“Where the old Abbey stands, on the common hard by,
“His gibbet is now to be seen;
“His irons you still from the road may espy;
“The traveller beholds them, and thinks with a sigh
“Of poor Mary, the Maid of the Inn.”
In 1817 the press, politicians, and the public had Robert Southey in their sights; a play, written nearly 2 decades previously and containing “problematic” ideas, was unearthed. A media storm ensued. But instead of pandering to the media mob Southey refused to apologise and, what is more, called out his critics’ hypocrisy.
“Whether the Robin Hood traditions are wholly fact or fiction is a matter of little moment … I prefer to take him as I find him, and I find him, according to the best traditions, a most picturesque figure moving amid noble scenery, and doing deeds of gallantry and kindness. There were so few men in his day who spoke words of ruth to the poor, who were superior to base temptations … so we will hold fast to Robin Hood, and his merry men, and his Maid Marion, and his bravery and mercy.”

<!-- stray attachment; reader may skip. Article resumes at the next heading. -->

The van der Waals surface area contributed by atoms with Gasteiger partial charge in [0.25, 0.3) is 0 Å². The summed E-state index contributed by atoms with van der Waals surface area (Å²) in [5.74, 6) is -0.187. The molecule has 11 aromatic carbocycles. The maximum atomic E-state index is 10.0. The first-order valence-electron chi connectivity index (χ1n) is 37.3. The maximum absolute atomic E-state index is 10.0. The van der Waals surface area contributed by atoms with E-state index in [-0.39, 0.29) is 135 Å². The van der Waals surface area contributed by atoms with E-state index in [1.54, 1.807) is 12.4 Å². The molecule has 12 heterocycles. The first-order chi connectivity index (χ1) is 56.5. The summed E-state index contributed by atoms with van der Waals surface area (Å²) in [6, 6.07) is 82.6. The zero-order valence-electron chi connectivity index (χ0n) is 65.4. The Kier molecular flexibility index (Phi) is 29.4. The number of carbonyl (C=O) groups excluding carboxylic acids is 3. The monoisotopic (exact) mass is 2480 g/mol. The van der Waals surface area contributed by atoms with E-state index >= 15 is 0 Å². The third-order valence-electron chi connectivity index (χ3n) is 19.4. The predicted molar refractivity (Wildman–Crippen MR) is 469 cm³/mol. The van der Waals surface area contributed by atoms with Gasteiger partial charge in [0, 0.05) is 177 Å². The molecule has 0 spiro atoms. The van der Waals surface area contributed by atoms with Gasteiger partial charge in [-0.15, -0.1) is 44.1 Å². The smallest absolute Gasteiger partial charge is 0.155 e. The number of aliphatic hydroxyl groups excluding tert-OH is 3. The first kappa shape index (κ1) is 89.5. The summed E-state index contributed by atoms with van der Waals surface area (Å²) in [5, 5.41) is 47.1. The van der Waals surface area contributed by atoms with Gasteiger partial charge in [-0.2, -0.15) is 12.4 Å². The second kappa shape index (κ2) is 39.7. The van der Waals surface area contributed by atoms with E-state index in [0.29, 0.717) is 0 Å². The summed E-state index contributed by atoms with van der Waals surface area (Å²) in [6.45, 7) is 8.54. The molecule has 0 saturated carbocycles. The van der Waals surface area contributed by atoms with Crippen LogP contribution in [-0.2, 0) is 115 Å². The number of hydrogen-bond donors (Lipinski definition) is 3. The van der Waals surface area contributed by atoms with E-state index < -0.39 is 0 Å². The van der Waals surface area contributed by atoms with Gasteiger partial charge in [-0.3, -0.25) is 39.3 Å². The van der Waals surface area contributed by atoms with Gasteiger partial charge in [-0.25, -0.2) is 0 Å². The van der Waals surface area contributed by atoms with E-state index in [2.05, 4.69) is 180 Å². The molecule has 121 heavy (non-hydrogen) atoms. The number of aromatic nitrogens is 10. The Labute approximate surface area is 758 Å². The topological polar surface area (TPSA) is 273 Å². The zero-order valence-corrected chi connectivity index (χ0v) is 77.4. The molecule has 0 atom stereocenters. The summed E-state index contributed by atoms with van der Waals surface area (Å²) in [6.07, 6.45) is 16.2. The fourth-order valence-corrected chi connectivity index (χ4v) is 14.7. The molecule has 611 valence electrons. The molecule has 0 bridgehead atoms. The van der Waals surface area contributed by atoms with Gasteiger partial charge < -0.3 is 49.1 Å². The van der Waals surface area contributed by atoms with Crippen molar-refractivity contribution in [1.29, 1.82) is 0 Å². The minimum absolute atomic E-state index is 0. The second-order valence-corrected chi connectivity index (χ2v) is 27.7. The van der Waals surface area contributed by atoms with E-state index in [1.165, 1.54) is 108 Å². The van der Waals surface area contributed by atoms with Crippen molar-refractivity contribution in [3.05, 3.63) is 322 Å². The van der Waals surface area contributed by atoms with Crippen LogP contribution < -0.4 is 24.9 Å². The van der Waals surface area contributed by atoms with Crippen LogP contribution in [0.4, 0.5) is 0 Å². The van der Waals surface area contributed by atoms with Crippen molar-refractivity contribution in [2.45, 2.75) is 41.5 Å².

The Basdeo family has a sordid murder-suicide among its Victorian ancestors. Even worse, insanity was thought “to run in the blood”….
“Something more goes to the composition of a fine murder than two blockheads to kill and be killed—a knife—a purse—and a dark lane. Design, gentlemen, grouping, light and shade, poetry and sentiment, are now deemed indispensable to attempts of this nature.”